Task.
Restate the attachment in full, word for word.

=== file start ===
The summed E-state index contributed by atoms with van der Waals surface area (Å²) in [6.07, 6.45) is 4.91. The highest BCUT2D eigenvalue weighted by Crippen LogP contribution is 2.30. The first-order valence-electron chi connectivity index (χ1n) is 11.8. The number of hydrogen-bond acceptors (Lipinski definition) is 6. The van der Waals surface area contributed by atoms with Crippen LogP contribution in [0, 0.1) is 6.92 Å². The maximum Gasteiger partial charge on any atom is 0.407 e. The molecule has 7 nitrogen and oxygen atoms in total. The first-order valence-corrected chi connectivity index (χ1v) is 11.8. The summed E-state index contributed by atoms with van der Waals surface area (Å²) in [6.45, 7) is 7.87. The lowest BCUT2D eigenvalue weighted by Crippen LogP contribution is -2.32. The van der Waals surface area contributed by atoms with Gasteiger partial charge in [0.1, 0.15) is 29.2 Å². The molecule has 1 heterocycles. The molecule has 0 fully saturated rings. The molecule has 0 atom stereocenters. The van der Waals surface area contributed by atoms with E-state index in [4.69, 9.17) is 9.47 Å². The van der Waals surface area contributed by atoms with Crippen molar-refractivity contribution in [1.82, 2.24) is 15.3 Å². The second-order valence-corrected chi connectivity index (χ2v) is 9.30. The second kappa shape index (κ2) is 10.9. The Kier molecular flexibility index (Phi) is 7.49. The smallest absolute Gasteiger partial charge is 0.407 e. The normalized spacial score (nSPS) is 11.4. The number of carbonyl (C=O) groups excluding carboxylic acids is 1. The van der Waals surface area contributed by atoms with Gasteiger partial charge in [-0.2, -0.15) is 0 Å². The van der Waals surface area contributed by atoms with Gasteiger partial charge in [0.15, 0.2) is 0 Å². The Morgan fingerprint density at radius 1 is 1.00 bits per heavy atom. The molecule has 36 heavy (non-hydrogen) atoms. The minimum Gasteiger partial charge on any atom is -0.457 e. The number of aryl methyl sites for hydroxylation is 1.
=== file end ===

The summed E-state index contributed by atoms with van der Waals surface area (Å²) in [6.07, 6.45) is 4.91. The highest BCUT2D eigenvalue weighted by Crippen LogP contribution is 2.30. The first-order valence-electron chi connectivity index (χ1n) is 11.8. The number of hydrogen-bond acceptors (Lipinski definition) is 6. The van der Waals surface area contributed by atoms with Crippen LogP contribution in [0, 0.1) is 6.92 Å². The maximum Gasteiger partial charge on any atom is 0.407 e. The molecule has 7 nitrogen and oxygen atoms in total. The first-order valence-corrected chi connectivity index (χ1v) is 11.8. The summed E-state index contributed by atoms with van der Waals surface area (Å²) in [6.45, 7) is 7.87. The lowest BCUT2D eigenvalue weighted by Crippen LogP contribution is -2.32. The van der Waals surface area contributed by atoms with Gasteiger partial charge in [0.1, 0.15) is 29.2 Å². The molecule has 1 heterocycles. The molecule has 0 fully saturated rings. The molecule has 0 atom stereocenters. The van der Waals surface area contributed by atoms with E-state index in [4.69, 9.17) is 9.47 Å². The van der Waals surface area contributed by atoms with Crippen molar-refractivity contribution in [1.82, 2.24) is 15.3 Å². The second-order valence-corrected chi connectivity index (χ2v) is 9.30. The second kappa shape index (κ2) is 10.9. The Kier molecular flexibility index (Phi) is 7.49. The smallest absolute Gasteiger partial charge is 0.407 e. The normalized spacial score (nSPS) is 11.4. The number of carbonyl (C=O) groups excluding carboxylic acids is 1. The van der Waals surface area contributed by atoms with Gasteiger partial charge in [-0.2, -0.15) is 0 Å². The van der Waals surface area contributed by atoms with Gasteiger partial charge in [0.15, 0.2) is 0 Å². The Morgan fingerprint density at radius 1 is 1.00 bits per heavy atom. The molecule has 36 heavy (non-hydrogen) atoms. The minimum Gasteiger partial charge on any atom is -0.457 e. The number of aryl methyl sites for hydroxylation is 1.